44014 | 10.72 | 8.71 | 11.67 | −18.82 | 8.78 | 10.04 |

44025 | 9.61 | 7.56 | 10.09 | −21.32 | 4.99 | 16.33 |

Mean | 11.69 | 8.84 | 11.73 | −24.42 | 0.29 | 19.68 |

Test Location | SWH_{bt} (m) | SWH_{mt} (m) | SWH_{st} (m) | ERM (%) | ERS (%) | Improvement (%) |
---|---|---|---|---|---|---|

42001 | 12.31 | 9.54 | 11.78 | −22.54 | −4.33 | 18.21 |

42002 | 9.44 | 8.47 | 10.67 | −10.30 | 13.04 | −2.74 |

42003 | 12.64 | 10.00 | 12.38 | −20.94 | −2.06 | 18.88 |

42019 | 6.77 | 5.79 | 7.25 | −14.43 | 7.18 | 7.25 |

42020 | 9.25 | 7.18 | 8.86 | −22.40 | −4.13 | 18.27 |

42036 | 8.80 | 7.45 | 9.31 | −15.41 | 5.78 | 9.63 |

42039 | 14.10 | 11.14 | 13.80 | −20.99 | −2.13 | 18.86 |

42040 | 19.21 | 14.12 | 17.29 | −26.50 | −9.96 | 16.54 |

Mean | 11.57 | 9.21 | 11.42 | −19.19 | 0.42 | 13.11 |

Test Location | SWH_{bt} (m) | SWH_{mt} (m) | SWH_{st} (m) | ERM (%) | ERS (%) | Improvement (%) |
---|---|---|---|---|---|---|

42001 | 13.78 | 10.60 | 13.06 | −23.09 | −5.24 | 17.85 |

42002 | 10.32 | 9.32 | 11.74 | −9.70 | 13.74 | −4.04 |

42003 | 14.14 | 11.13 | 13.77 | −21.24 | −2.62 | 18.62 |

42019 | 7.13 | 6.16 | 7.72 | −13.52 | 8.33 | 5.19 |

42020 | 10.16 | 7.94 | 9.81 | −21.86 | −3.49 | 18.36 |

42036 | 9.42 | 8.00 | 9.99 | −15.14 | 6.03 | 9.12 |

42039 | 15.83 | 12.47 | 15.41 | −21.25 | −2.63 | 18.62 |

42040 | 21.93 | 16.09 | 19.68 | −26.63 | −10.27 | 16.54 |

Mean | 12.84 | 10.21 | 12.65 | −19.05 | 0.48 | 12.53 |

**Table 7.**Mean values of SWH (buoy, model, and integrated) and of metric (ERM, ERS, and Improvement) defined in Section 2.2 for the three areas and two (50 and 100 years) return periods.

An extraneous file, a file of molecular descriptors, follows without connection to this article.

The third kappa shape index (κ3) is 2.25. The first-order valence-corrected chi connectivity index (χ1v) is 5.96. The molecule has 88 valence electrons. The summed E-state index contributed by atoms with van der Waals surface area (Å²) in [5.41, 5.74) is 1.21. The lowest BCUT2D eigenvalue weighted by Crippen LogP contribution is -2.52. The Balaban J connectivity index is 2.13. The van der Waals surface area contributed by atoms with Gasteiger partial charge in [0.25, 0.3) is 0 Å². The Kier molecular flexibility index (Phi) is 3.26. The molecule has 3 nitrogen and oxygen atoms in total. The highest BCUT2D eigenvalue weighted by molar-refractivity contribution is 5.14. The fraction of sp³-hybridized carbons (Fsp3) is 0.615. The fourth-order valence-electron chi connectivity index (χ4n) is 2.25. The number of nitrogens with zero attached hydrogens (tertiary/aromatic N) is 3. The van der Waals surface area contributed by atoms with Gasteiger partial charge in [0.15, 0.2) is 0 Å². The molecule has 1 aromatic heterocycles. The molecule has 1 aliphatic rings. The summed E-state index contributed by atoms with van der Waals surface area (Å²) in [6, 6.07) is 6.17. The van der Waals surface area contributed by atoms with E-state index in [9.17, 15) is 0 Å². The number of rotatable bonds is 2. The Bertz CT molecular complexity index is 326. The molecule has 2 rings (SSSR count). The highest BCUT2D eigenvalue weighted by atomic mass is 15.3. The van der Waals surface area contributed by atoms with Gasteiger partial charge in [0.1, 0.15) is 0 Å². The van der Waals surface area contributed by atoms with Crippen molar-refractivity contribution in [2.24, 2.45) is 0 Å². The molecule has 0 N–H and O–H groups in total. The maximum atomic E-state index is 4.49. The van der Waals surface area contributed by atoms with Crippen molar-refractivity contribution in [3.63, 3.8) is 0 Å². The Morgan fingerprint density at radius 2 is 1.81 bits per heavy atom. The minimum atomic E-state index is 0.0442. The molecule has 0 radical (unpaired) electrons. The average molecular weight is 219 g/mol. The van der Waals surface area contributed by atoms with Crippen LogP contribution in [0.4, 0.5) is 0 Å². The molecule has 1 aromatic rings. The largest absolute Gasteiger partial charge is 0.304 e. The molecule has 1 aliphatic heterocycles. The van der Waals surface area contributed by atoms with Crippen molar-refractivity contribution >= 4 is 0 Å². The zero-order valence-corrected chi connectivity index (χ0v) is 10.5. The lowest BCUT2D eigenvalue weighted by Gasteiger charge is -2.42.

Zone | T_{R} (year) | SWH_{bt} (m) | SWH_{mt} (m) | SWH_{st} (m) | ERM (%) | ERS (%) | Improvement (%) |
---|---|---|---|---|---|---|---|

Pacific Cosat | 50 | 10.97 | 8.33 | 11.01 | −24.08 | 0.30 | 17.18 |

100 | 11.69 | 8.84 | 11.73 | −24.42 | 0.34 | 17.06 | |

Atlantic Coast | 50 | 10.34 | 7.99 | 10.35 | −22.57 | 0.28 | 19.44 |

100 | 10.78 | 8.30 | 10.78 | −22.79 | 0.29 | 19.63 | |

Gulf of Mexico | 50 | 11.57 | 9.21 | 11.42 | −19.19 | 0.42 | 13.11 |

100 | 12.84 | 10.21 | 12.65 | −19.05 | 0.48 | 12.53 |

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## Share and Cite

**MDPI and ACS Style**

Reale, F.; Dentale, F.; Furcolo, P.; Di Leo, A.; Pugliese Carratelli, E.
An Experimental Assessment of Extreme Wave Evaluation by Integrating Model and Wave Buoy Data. *Water* **2020**, *12*, 1201.
https://doi.org/10.3390/w12041201

**AMA Style**

Reale F, Dentale F, Furcolo P, Di Leo A, Pugliese Carratelli E.
An Experimental Assessment of Extreme Wave Evaluation by Integrating Model and Wave Buoy Data. *Water*. 2020; 12(4):1201.
https://doi.org/10.3390/w12041201

**Chicago/Turabian Style**

Reale, Ferdinando, Fabio Dentale, Pierluigi Furcolo, Angela Di Leo, and Eugenio Pugliese Carratelli.
2020. "An Experimental Assessment of Extreme Wave Evaluation by Integrating Model and Wave Buoy Data" *Water* 12, no. 4: 1201.
https://doi.org/10.3390/w12041201